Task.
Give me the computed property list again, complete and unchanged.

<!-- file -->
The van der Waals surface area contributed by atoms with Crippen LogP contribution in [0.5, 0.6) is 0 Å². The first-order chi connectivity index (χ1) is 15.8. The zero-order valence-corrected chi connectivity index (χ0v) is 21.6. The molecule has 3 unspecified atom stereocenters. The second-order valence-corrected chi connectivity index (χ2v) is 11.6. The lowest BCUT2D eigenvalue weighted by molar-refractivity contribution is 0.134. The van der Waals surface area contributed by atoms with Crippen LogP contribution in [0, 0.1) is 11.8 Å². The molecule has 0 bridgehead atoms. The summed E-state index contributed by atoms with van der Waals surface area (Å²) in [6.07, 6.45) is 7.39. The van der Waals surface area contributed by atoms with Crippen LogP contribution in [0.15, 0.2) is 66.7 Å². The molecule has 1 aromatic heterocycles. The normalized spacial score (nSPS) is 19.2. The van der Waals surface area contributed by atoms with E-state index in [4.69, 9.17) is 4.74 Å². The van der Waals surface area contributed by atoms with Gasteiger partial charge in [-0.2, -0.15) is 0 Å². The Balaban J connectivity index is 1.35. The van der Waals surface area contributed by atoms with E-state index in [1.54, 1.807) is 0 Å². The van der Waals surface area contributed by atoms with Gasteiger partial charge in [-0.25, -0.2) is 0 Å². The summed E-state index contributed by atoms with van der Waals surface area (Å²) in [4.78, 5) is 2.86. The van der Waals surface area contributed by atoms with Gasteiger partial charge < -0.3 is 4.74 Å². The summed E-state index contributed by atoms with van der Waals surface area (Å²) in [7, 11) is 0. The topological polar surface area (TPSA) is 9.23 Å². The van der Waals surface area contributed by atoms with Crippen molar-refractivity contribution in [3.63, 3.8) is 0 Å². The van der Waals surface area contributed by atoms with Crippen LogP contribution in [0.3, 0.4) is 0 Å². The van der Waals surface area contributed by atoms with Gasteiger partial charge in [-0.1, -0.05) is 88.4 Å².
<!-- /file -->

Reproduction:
The van der Waals surface area contributed by atoms with Crippen LogP contribution in [0.5, 0.6) is 0 Å². The first-order chi connectivity index (χ1) is 15.8. The zero-order valence-corrected chi connectivity index (χ0v) is 21.6. The molecule has 3 unspecified atom stereocenters. The second-order valence-corrected chi connectivity index (χ2v) is 11.6. The lowest BCUT2D eigenvalue weighted by molar-refractivity contribution is 0.134. The van der Waals surface area contributed by atoms with Crippen LogP contribution in [0, 0.1) is 11.8 Å². The molecule has 0 bridgehead atoms. The summed E-state index contributed by atoms with van der Waals surface area (Å²) in [6.07, 6.45) is 7.39. The van der Waals surface area contributed by atoms with Crippen LogP contribution in [0.15, 0.2) is 66.7 Å². The molecule has 1 aromatic heterocycles. The normalized spacial score (nSPS) is 19.2. The van der Waals surface area contributed by atoms with E-state index in [4.69, 9.17) is 4.74 Å². The van der Waals surface area contributed by atoms with Gasteiger partial charge in [-0.2, -0.15) is 0 Å². The Balaban J connectivity index is 1.35. The van der Waals surface area contributed by atoms with E-state index in [1.54, 1.807) is 0 Å². The van der Waals surface area contributed by atoms with Gasteiger partial charge in [-0.25, -0.2) is 0 Å². The summed E-state index contributed by atoms with van der Waals surface area (Å²) in [4.78, 5) is 2.86. The van der Waals surface area contributed by atoms with Gasteiger partial charge < -0.3 is 4.74 Å². The summed E-state index contributed by atoms with van der Waals surface area (Å²) in [7, 11) is 0. The topological polar surface area (TPSA) is 9.23 Å². The van der Waals surface area contributed by atoms with Crippen molar-refractivity contribution in [3.63, 3.8) is 0 Å². The van der Waals surface area contributed by atoms with Crippen LogP contribution in [0.3, 0.4) is 0 Å². The van der Waals surface area contributed by atoms with Gasteiger partial charge in [-0.1, -0.05) is 88.4 Å².